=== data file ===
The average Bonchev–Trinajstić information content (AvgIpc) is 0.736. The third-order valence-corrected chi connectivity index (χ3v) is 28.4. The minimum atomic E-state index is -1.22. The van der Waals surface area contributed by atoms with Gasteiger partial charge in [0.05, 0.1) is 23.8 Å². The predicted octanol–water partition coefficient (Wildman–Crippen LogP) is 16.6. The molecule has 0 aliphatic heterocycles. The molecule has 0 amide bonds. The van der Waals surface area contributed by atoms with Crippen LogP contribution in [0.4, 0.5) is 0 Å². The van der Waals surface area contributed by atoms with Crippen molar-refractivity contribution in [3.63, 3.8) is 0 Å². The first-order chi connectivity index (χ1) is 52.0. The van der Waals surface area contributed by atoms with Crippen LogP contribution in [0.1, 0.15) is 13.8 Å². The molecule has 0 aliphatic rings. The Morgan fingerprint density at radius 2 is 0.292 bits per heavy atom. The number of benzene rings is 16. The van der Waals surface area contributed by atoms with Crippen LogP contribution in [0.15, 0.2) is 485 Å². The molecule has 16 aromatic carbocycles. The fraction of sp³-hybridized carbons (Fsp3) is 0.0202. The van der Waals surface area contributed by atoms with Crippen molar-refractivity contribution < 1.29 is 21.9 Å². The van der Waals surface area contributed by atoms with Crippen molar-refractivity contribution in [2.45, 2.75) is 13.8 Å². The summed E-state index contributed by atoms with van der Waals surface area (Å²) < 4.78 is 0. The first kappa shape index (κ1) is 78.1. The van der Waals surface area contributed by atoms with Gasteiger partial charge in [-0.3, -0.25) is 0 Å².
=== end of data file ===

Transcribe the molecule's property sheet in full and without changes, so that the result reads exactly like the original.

The average Bonchev–Trinajstić information content (AvgIpc) is 0.736. The third-order valence-corrected chi connectivity index (χ3v) is 28.4. The minimum atomic E-state index is -1.22. The van der Waals surface area contributed by atoms with Gasteiger partial charge in [0.05, 0.1) is 23.8 Å². The predicted octanol–water partition coefficient (Wildman–Crippen LogP) is 16.6. The molecule has 0 aliphatic heterocycles. The molecule has 0 amide bonds. The van der Waals surface area contributed by atoms with Crippen LogP contribution in [0.4, 0.5) is 0 Å². The van der Waals surface area contributed by atoms with Crippen molar-refractivity contribution in [3.63, 3.8) is 0 Å². The first-order chi connectivity index (χ1) is 52.0. The van der Waals surface area contributed by atoms with Crippen LogP contribution in [0.1, 0.15) is 13.8 Å². The molecule has 0 aliphatic rings. The Morgan fingerprint density at radius 2 is 0.292 bits per heavy atom. The number of benzene rings is 16. The van der Waals surface area contributed by atoms with Crippen LogP contribution in [0.15, 0.2) is 485 Å². The molecule has 16 aromatic carbocycles. The fraction of sp³-hybridized carbons (Fsp3) is 0.0202. The van der Waals surface area contributed by atoms with Crippen molar-refractivity contribution < 1.29 is 21.9 Å². The van der Waals surface area contributed by atoms with Crippen molar-refractivity contribution in [2.45, 2.75) is 13.8 Å². The summed E-state index contributed by atoms with van der Waals surface area (Å²) < 4.78 is 0. The first kappa shape index (κ1) is 78.1. The van der Waals surface area contributed by atoms with Gasteiger partial charge in [-0.3, -0.25) is 0 Å².